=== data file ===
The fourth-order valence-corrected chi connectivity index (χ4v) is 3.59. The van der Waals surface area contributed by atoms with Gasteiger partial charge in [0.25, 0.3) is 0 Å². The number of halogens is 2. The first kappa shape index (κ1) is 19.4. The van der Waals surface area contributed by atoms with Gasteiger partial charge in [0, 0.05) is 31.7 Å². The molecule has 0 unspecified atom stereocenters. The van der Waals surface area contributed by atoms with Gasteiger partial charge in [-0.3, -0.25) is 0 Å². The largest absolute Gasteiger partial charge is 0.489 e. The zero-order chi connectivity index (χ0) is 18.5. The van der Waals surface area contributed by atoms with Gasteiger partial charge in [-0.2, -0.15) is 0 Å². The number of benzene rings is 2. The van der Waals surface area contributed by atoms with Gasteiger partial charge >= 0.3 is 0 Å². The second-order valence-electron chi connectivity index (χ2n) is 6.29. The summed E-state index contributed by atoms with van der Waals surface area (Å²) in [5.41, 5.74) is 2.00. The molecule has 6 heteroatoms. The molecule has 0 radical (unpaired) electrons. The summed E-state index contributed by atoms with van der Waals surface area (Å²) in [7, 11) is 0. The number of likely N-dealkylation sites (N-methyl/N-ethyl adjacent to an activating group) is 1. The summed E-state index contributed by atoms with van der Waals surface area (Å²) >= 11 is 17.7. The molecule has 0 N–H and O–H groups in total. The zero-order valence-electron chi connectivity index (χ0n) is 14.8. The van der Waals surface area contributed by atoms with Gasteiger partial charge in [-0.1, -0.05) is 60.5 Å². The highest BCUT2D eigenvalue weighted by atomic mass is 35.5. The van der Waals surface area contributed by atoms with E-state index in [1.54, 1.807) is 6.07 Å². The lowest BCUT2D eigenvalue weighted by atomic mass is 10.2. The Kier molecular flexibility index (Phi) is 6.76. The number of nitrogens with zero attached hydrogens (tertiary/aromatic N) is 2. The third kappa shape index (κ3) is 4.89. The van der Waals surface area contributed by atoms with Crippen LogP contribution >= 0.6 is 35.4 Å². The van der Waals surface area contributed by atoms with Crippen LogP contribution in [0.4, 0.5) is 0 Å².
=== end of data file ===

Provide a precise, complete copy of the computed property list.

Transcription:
The fourth-order valence-corrected chi connectivity index (χ4v) is 3.59. The van der Waals surface area contributed by atoms with Gasteiger partial charge in [0.25, 0.3) is 0 Å². The number of halogens is 2. The first kappa shape index (κ1) is 19.4. The van der Waals surface area contributed by atoms with Gasteiger partial charge in [0, 0.05) is 31.7 Å². The molecule has 0 unspecified atom stereocenters. The van der Waals surface area contributed by atoms with Gasteiger partial charge in [-0.3, -0.25) is 0 Å². The largest absolute Gasteiger partial charge is 0.489 e. The zero-order chi connectivity index (χ0) is 18.5. The van der Waals surface area contributed by atoms with Gasteiger partial charge in [-0.2, -0.15) is 0 Å². The number of benzene rings is 2. The van der Waals surface area contributed by atoms with Gasteiger partial charge >= 0.3 is 0 Å². The second-order valence-electron chi connectivity index (χ2n) is 6.29. The summed E-state index contributed by atoms with van der Waals surface area (Å²) in [5.41, 5.74) is 2.00. The molecule has 6 heteroatoms. The molecule has 0 radical (unpaired) electrons. The summed E-state index contributed by atoms with van der Waals surface area (Å²) in [7, 11) is 0. The number of likely N-dealkylation sites (N-methyl/N-ethyl adjacent to an activating group) is 1. The summed E-state index contributed by atoms with van der Waals surface area (Å²) >= 11 is 17.7. The molecule has 0 N–H and O–H groups in total. The zero-order valence-electron chi connectivity index (χ0n) is 14.8. The van der Waals surface area contributed by atoms with Gasteiger partial charge in [-0.1, -0.05) is 60.5 Å². The highest BCUT2D eigenvalue weighted by atomic mass is 35.5. The van der Waals surface area contributed by atoms with E-state index in [1.54, 1.807) is 6.07 Å². The lowest BCUT2D eigenvalue weighted by atomic mass is 10.2. The Kier molecular flexibility index (Phi) is 6.76. The number of nitrogens with zero attached hydrogens (tertiary/aromatic N) is 2. The third kappa shape index (κ3) is 4.89. The van der Waals surface area contributed by atoms with Crippen LogP contribution >= 0.6 is 35.4 Å². The van der Waals surface area contributed by atoms with Crippen LogP contribution in [0.4, 0.5) is 0 Å².